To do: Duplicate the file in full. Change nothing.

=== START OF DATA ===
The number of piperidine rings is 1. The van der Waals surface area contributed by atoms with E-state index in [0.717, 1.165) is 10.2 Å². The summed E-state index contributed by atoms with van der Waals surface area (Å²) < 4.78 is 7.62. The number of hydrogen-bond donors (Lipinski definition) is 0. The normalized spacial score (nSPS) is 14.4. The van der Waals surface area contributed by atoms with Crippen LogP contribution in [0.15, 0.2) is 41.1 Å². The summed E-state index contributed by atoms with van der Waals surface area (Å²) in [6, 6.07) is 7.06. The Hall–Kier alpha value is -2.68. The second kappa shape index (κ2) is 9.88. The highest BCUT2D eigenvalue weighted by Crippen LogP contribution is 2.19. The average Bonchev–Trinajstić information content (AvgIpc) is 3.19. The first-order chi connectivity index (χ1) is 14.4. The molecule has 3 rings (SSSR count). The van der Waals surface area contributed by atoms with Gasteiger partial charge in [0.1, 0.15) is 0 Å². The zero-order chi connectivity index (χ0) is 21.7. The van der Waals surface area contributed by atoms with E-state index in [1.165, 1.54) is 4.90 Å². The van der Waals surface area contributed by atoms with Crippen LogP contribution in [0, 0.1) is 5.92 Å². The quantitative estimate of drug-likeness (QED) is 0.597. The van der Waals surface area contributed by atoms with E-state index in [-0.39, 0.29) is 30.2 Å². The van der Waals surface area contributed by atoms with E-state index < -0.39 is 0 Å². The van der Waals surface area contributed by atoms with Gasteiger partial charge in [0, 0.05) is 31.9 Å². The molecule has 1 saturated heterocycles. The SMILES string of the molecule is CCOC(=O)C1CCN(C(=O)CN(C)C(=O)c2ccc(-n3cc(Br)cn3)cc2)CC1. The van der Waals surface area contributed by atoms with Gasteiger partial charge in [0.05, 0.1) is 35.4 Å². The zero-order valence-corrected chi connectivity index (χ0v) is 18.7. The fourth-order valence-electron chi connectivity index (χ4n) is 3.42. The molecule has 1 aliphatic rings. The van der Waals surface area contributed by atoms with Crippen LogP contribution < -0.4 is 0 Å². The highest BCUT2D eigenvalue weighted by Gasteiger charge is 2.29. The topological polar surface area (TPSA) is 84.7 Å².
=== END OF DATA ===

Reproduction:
The number of piperidine rings is 1. The van der Waals surface area contributed by atoms with E-state index in [0.717, 1.165) is 10.2 Å². The summed E-state index contributed by atoms with van der Waals surface area (Å²) < 4.78 is 7.62. The number of hydrogen-bond donors (Lipinski definition) is 0. The normalized spacial score (nSPS) is 14.4. The van der Waals surface area contributed by atoms with Crippen LogP contribution in [0.15, 0.2) is 41.1 Å². The summed E-state index contributed by atoms with van der Waals surface area (Å²) in [6, 6.07) is 7.06. The Hall–Kier alpha value is -2.68. The second kappa shape index (κ2) is 9.88. The highest BCUT2D eigenvalue weighted by Crippen LogP contribution is 2.19. The average Bonchev–Trinajstić information content (AvgIpc) is 3.19. The first-order chi connectivity index (χ1) is 14.4. The molecule has 3 rings (SSSR count). The van der Waals surface area contributed by atoms with Gasteiger partial charge in [0.1, 0.15) is 0 Å². The zero-order chi connectivity index (χ0) is 21.7. The van der Waals surface area contributed by atoms with E-state index in [1.165, 1.54) is 4.90 Å². The van der Waals surface area contributed by atoms with Crippen LogP contribution in [0, 0.1) is 5.92 Å². The quantitative estimate of drug-likeness (QED) is 0.597. The van der Waals surface area contributed by atoms with E-state index in [-0.39, 0.29) is 30.2 Å². The van der Waals surface area contributed by atoms with E-state index < -0.39 is 0 Å². The van der Waals surface area contributed by atoms with Gasteiger partial charge in [0, 0.05) is 31.9 Å². The molecule has 1 saturated heterocycles. The SMILES string of the molecule is CCOC(=O)C1CCN(C(=O)CN(C)C(=O)c2ccc(-n3cc(Br)cn3)cc2)CC1. The van der Waals surface area contributed by atoms with Gasteiger partial charge in [0.05, 0.1) is 35.4 Å². The zero-order valence-corrected chi connectivity index (χ0v) is 18.7. The fourth-order valence-electron chi connectivity index (χ4n) is 3.42. The molecule has 1 aliphatic rings. The van der Waals surface area contributed by atoms with Crippen LogP contribution < -0.4 is 0 Å². The highest BCUT2D eigenvalue weighted by Gasteiger charge is 2.29. The topological polar surface area (TPSA) is 84.7 Å².